So-called value neutrality has sucked much of the vigor out of political science. Yes, one wants to overcome one’s biases. No, one doesn’t want to be neutral about anti-democratic and murderous activities, to paint American interventions against nonwhite democracies in the corpse-like colors of “interdemocratic peace” – see here and here. 15 or so elected regimes have been overthrown by American democracy during and after the Cold War; yet political science classifies interventions separately and silently as distinct from wars and trumpets that democracies are not belligerent toward one another. Such interventions are acts in a particular interest by a largely unrestricted executive, tyrannical or imperial acts, which by a methodological sleight of hand vanish in American political "science."
Now interdemocratic peace is a great hope, as Kant long ago suggested, where citizens, short of mass protest, can influence the regime, not grovel as subjects to be wasted in the authoritarian “pleasure party of war.” In his Law of Peoples, John Rawls, the great democratic theorist, rightly worries about American covert interventions against nonwhite democracies. He suggests five conditions to make America a serious democracy, two of which would eliminate the influence of oligarchy or the military-industrial (academic-political-media) complex on politics. But war is the American regime until just yesterday. President Obama strives to change course and have a larger sphere of mutual recognition and negotiation. But even he is caught up in mainstream American politics and works with a bipartisan (Democratic as well as Republican) political elite. He seeks to continue the occupation of Afghanistan even though the American people do not want to maintain, let alone enlarge that occupation. Even in Iraq, Obama, the anti-War candidate with much insight about what he named a dumb war, has yet to withdraw a single division. Now Senator Russ Feingold and former Senator Chuck Hagel are lonely, intelligent voices trying to move the U.S. out of Afghanistan; as the U.S. government plunges further and further in, in the New York Times last Saturday, Bob Herbert wrote a powerful column on "Reliving the Past" here and on Sunday, Nick Kristof warned of "the Afghanistan Abyss" here. To get the troops out of both Afghanistan and Iraq, however, democratic protest will have to emerge much more sharply from below.
Stepping away from current American wars may make the bipartisan consensus which smooths over reaction clearer. In the Miami Herald for August 21, Heraldo Munoz, the Chilean ambassador to the United Nations and President of the Security Council during the Iraq vote, published a revelatory op-ed about the role of the Brazilian tyranny in overthrowing Chilean democracy on September 11, 1973. Brazilian torturers walked the Stadium where thousands were cordoned in Santiago after the coup, tutoring the Chilean military in its crimes against ordinary people, and collecting Brazilians who had fled the tyranny to democratic Chile. See It can’t happen here here and Heraldo Munoz, The Dictators’s Shadow and the inter-democratic peace hypothesis here.
Heraldo emphasizes the role of Nixon and Kissinger in fostering this solidarity of tyrants to strike down one of the oldest and most stable democracies in the Hemisphere. In addition, the coup against Joao Goulart, the elected President of Brazil, was organized by the CIA and American military contacts and training (not really two different things, working often in coordination) in 1964 under President Lyndon Johnson. Thus, the Democrats under Kennedy and Johnson were responsible not just for aggression in Vietnam, but for anti-democratic coups in this Hemisphere (against Cheddi Jagan in Guyana, Juan Bosch in the Dominican Republic, involving American troops, as well as Goulart in Brazil). As the second to last post indicated here, President Truman, having set the monster loose, then warned against covert operations. American crimes against Brazilian democracy under a Democrat fostered CIA-Brazilian crimes against Chilean democracy under a Republican. The CIA term blowback, made indelible in our public idiom by Chalmers Johnson in his book of that name, refers to the harmful impact of American foreign policies on American citizens, which are below the radar of bipartisan foreign policy consensus and mainstream media commentary. When one thinks of the international interplay of anti-democratic belligerence among Johnson and Nixon - the role of the new tyranny in Brazil in overthrowing Chilean democracy, torturing and disappearing ordinary people – one sees this bipartisan consensus in a deeper way. That a spuriously value-neutral political science has perfumed this odious conduct as something consistent with inter-democratic peace makes the ordinary “emperor’s new clothes,” by comparison, glitter indeed.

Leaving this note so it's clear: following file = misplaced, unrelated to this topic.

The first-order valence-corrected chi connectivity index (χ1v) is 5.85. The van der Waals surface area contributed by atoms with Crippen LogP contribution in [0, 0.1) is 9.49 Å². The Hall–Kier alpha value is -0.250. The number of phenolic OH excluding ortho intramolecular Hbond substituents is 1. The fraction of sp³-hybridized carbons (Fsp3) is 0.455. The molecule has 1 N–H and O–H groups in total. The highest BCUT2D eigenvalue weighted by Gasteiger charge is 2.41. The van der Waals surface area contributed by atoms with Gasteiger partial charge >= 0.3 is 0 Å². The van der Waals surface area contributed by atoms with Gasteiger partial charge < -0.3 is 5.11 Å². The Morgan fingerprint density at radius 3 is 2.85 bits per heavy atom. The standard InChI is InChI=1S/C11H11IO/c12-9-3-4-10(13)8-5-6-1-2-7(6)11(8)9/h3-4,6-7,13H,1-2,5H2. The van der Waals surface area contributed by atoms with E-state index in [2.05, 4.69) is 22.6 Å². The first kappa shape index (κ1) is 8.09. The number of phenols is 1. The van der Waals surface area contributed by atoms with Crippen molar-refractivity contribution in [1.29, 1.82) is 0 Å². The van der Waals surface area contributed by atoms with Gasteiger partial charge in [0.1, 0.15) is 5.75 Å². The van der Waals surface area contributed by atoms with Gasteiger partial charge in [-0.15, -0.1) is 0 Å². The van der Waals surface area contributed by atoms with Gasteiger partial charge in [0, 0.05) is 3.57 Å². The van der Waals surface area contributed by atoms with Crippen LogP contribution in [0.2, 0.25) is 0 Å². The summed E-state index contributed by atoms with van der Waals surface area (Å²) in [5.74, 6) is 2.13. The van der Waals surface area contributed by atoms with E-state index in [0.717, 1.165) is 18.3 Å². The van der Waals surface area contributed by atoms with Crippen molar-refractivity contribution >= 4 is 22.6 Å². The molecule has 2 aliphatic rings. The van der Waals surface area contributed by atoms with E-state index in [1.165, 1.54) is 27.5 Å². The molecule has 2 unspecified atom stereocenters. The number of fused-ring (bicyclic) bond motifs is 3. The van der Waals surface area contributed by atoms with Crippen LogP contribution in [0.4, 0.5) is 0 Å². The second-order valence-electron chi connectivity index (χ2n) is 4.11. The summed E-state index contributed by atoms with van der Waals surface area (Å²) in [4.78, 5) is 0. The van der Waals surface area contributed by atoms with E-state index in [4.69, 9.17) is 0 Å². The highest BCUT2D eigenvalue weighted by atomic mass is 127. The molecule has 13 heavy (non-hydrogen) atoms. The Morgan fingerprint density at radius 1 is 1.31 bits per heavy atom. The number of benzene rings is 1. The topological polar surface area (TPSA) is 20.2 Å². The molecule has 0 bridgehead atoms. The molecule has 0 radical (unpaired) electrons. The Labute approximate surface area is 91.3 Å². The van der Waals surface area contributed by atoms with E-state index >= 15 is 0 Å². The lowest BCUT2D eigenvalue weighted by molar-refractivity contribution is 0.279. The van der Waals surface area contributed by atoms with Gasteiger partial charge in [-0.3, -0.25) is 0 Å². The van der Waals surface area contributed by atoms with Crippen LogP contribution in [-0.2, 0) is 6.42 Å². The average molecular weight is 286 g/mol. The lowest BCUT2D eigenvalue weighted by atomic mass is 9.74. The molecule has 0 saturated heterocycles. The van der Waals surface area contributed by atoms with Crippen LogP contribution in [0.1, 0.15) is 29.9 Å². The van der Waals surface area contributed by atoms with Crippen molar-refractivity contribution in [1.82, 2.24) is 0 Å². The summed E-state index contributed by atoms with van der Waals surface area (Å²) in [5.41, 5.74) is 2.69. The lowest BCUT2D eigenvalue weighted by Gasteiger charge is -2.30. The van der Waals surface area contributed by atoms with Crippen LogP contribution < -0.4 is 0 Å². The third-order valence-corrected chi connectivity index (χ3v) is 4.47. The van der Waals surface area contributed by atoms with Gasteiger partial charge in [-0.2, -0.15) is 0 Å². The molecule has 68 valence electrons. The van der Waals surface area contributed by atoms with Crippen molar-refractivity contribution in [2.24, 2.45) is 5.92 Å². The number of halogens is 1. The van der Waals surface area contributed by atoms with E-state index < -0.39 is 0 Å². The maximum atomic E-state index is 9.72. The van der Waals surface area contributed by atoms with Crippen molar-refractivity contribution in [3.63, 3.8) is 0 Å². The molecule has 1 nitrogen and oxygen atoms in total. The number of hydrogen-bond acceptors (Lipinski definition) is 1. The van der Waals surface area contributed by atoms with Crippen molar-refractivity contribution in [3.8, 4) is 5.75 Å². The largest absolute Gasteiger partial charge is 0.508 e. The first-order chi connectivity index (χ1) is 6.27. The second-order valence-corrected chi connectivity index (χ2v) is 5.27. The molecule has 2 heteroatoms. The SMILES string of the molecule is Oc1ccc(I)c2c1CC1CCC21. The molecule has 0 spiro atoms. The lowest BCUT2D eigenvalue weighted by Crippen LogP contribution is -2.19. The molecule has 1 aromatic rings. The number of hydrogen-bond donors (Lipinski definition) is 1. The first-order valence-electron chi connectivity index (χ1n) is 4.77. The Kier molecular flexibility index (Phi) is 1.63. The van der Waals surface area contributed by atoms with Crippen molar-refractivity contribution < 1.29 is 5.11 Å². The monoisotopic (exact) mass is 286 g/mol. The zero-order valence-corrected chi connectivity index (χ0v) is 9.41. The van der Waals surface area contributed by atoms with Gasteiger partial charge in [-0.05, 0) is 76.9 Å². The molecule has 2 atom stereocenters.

As Heraldo suggests, another fairy tale, that of the sorcerer’s apprentice (according to Thucydides, all those who give themselves airs in foreign policy are sorcerer’s apprentices) fiercely illuminates the unintended consequences of international belligerence. Remember Saddam Hussein – “he may be a bastard but he’s our bastard” as a CIA man said; Robert Gates, once in a different avatar, director of the CIA, helped Saddam and mused, regretfully, “he’s no agrarian democrat.” We trained Osama Bin Laden in terror to topple the USSR in Afghanistan. Thus, the monsters we sustain often turn on us (or we on them) with devastating effects. As Heraldo emphasizes, Pinochet’s secret police reached even into Washington, blowing up the car of exiled Chilean diplomat Orlando Letelier and his American assistant Roni Moffitt (they worked together at the Institute for Policy Studies). The anti-democratic feedback of American empire, I suggest in Must Global Politics Constrain Democracy? reaches daily and hourly home to undermine democracy. As with our initial invasion of Afghanistan, so the Patriot Act; as with the lies fostering Iraq, so the revocation of habeas corpus and the emergence from the shadows of the CIA into leading, at Presidential behest, full-blown American torture prisons. Lawyers, serious CIA people, and many ordinary citizens have spoken out against these crimes (also some professors, the American Psychological Association in a revolt from below and some reporters).